Sunday, September 24, 2017

Meteorology

Volunteer rescue boats make their way into a flooded subdivision to rescue stranded residents as floodwaters from Tropical Storm Harvey rise Monday, Aug. 28, 2017, in Spring, Texas.

BY SETH BORENSTEIN WASHINGTON (AP) — By the time the rain stops, Harvey will have dumped about 1 million gallons of water for every man, woman and child in southeastern Texas — a soggy, record-breaking glimpse of the wet and ...
A sign is displayed at JB's German Bakery & Cafe as Hurricane Harvey approaches the area on Thursday, Aug. 24, 2017, in Corpus Christi, Texas.

BY SETH BORENSTEIN WASHINGTON (AP) — Hurricane Harvey is shaping up as just about a worst-case scenario storm with possible flooding from two different directions. Harvey intensified rapidly because it’s been meandering over deep warm water and has calm air ...
In this Sept. 5, 2015 file photo, a lightning strike occurs as Texas State warms up in Doak Campbell Stadium prior to an NCAA college football game against Florida State in Tallahassee, Fla.

BY SETH BORENSTEIN WASHINGTON (AP) — Lightning — once one of nature’s biggest killers —is claiming far fewer lives in the United States, mostly because we’ve learned to get out of the way. In the 1940s, when there were fewer ...
In this July 21, 2016 file photo, the sun sets beyond visitors to Liberty Memorial as the temperature hovers around 100 degrees in Kansas City, Mo.

BY SETH BORENSTEIN WASHINGTON (AP) — Last year’s global weather was far more extreme or record breaking than anything approaching normal, according to a new report. The U.S. National Oceanic and Atmospheric Administration on Thursday released its annual checkup of ...
The muddy water was much lower near the Water Wheel recreation area where victims were caught in a flash flood along the banks of the East Verde River Monday, July 17, 2017, in Payson, Arizona.

BY ANITA SNOW and ANGIE WANG TONTO NATIONAL FOREST, Ariz. (AP) — The search for a man who was swept away in a flash flood that killed nine others at a swimming hole in central Arizona heads into its third ...
In this June 4, 2017 file photo, Pakistan families cool themselves off in a water stream in Lahore, Pakistan.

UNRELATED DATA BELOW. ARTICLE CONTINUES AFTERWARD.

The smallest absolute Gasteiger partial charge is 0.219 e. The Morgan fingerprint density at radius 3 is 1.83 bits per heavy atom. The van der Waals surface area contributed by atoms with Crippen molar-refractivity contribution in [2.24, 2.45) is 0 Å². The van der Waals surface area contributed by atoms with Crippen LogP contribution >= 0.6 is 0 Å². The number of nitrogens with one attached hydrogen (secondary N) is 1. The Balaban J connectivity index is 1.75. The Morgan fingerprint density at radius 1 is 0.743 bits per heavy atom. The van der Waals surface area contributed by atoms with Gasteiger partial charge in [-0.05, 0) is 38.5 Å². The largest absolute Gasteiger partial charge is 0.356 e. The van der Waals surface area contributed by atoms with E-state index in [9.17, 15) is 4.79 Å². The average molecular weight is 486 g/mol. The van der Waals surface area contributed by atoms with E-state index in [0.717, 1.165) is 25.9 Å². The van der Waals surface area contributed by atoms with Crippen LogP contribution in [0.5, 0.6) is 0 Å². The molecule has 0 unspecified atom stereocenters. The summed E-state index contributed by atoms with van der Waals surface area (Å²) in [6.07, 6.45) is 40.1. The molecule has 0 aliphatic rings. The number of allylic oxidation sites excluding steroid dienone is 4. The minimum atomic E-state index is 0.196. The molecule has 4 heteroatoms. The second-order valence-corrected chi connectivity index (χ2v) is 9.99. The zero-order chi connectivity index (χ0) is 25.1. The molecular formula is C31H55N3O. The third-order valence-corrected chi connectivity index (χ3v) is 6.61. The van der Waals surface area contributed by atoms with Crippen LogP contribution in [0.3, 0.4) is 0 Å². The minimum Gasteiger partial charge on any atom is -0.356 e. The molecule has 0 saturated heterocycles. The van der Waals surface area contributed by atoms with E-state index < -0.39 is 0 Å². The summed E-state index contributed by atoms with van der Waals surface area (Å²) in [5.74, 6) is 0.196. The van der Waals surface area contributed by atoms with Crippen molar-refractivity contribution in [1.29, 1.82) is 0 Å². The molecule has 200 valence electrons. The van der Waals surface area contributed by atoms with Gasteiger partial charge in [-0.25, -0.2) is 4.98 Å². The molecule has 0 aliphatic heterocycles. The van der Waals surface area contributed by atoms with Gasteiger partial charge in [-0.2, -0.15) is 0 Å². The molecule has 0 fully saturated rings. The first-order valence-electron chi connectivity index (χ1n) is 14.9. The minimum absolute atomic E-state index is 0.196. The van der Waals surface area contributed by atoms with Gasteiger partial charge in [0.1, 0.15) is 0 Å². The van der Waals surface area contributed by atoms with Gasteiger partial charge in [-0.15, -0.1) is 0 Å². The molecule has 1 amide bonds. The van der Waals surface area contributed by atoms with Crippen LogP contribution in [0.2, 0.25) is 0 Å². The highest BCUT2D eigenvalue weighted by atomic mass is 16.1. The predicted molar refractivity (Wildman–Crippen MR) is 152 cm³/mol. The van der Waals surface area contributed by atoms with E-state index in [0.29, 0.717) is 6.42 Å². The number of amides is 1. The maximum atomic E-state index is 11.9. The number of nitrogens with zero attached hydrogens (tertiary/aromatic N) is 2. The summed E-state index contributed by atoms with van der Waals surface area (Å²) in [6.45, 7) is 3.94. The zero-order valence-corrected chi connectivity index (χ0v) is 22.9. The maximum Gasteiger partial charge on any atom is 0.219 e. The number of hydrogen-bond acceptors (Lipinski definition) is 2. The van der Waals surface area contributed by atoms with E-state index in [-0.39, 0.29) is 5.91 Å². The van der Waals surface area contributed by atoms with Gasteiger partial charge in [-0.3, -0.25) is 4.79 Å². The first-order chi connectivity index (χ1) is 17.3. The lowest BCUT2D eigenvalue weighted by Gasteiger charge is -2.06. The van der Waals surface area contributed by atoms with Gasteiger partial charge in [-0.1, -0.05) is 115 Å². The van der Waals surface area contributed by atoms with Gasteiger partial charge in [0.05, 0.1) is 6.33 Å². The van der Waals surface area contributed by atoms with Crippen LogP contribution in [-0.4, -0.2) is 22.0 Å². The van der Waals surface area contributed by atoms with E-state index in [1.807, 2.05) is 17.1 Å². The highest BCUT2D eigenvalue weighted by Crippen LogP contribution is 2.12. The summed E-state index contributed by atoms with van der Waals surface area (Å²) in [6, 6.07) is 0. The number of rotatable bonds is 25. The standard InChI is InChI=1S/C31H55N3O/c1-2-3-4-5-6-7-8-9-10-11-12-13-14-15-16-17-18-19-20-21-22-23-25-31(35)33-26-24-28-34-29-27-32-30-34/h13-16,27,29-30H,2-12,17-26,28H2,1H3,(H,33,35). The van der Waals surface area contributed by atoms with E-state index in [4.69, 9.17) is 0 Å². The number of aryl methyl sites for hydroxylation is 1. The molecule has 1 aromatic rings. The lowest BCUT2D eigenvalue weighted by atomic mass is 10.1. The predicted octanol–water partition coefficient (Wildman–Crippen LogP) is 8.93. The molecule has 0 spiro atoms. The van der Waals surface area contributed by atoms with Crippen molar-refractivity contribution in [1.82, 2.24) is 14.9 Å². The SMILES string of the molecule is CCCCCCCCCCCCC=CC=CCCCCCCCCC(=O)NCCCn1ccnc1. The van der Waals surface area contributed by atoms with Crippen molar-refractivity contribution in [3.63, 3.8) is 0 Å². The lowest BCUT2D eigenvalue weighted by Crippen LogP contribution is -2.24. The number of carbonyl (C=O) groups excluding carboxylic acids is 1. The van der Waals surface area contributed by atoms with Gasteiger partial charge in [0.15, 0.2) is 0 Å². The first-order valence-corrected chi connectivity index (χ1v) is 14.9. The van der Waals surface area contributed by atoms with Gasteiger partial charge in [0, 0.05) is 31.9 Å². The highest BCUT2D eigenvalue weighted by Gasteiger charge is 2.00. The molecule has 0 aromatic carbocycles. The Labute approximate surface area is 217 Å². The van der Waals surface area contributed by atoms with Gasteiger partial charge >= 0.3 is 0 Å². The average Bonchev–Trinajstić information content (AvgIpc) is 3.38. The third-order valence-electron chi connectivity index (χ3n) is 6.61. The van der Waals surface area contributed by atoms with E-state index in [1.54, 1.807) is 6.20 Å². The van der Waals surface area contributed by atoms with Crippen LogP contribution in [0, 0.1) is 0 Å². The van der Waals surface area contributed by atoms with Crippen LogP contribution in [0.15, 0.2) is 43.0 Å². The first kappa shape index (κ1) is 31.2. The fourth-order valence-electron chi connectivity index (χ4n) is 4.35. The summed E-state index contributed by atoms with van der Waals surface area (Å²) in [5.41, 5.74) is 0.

BY SETH BORENSTEIN WASHINGTON (AP) — Killer heat is getting worse, a new study shows. Deadly heat waves like the one now broiling the American West are bigger killers than previously thought and they are going to grow more frequent, ...
In this Wednesday, Oct. 31, 2012 file photo, waves wash over a roller coaster from a Seaside Heights, N.J., amusement park that fell in the Atlantic Ocean during Superstorm Sandy.

BY SETH BORENSTEIN WASHINGTON (AP) — Make fun of the weatherman if you want but modern forecasts have quietly, by degrees, become much better. Meteorologists are now as good with their five-day forecasts as they were with their three-day forecasts ...
In this Sept. 6, 2016 file photo, a youth takes a drink on a hill overlooking the city after a long hot day in Madrid, Spain. (AP Photo/Paul White, File)

BY SETH BORENSTEIN WASHINGTON (AP) — Even without an El Nino warming the world’s waters, Earth in February sizzled to its second hottest temperature on record, behind only last year. The National Oceanic and Atmospheric Administration calculated that February 2017 ...
In this Tuesday, Feb. 22, 2005 file photo, a funnel cloud is seen over the Pacific Ocean off Venice Beach in Los Angeles. (AP Photo/Chris Kim, File)

BY CHRISTOPHER WEBER LOS ANGELES (AP) — The latest storm to wallop Northern California whipped up a small tornado that downed trees and fences near Sacramento. Here’s what you need to know about twisters in California, which occur regularly but ...
In this Aug. 12, 2016 file photo, visitors from Korea shield themselves from the early morning sun as they tour the Capitol in Washington, with temperatures lingering in upper 90s. (AP Photo/J. Scott Applewhite, File)

BY SETH BORENSTEIN WASHINGTON (AP) — With steamy nights, sticky days and torrential downpours, last year went down as one of the warmest and wildest weather years on record in the United States. The National Oceanic and Atmospheric Administration announced ...
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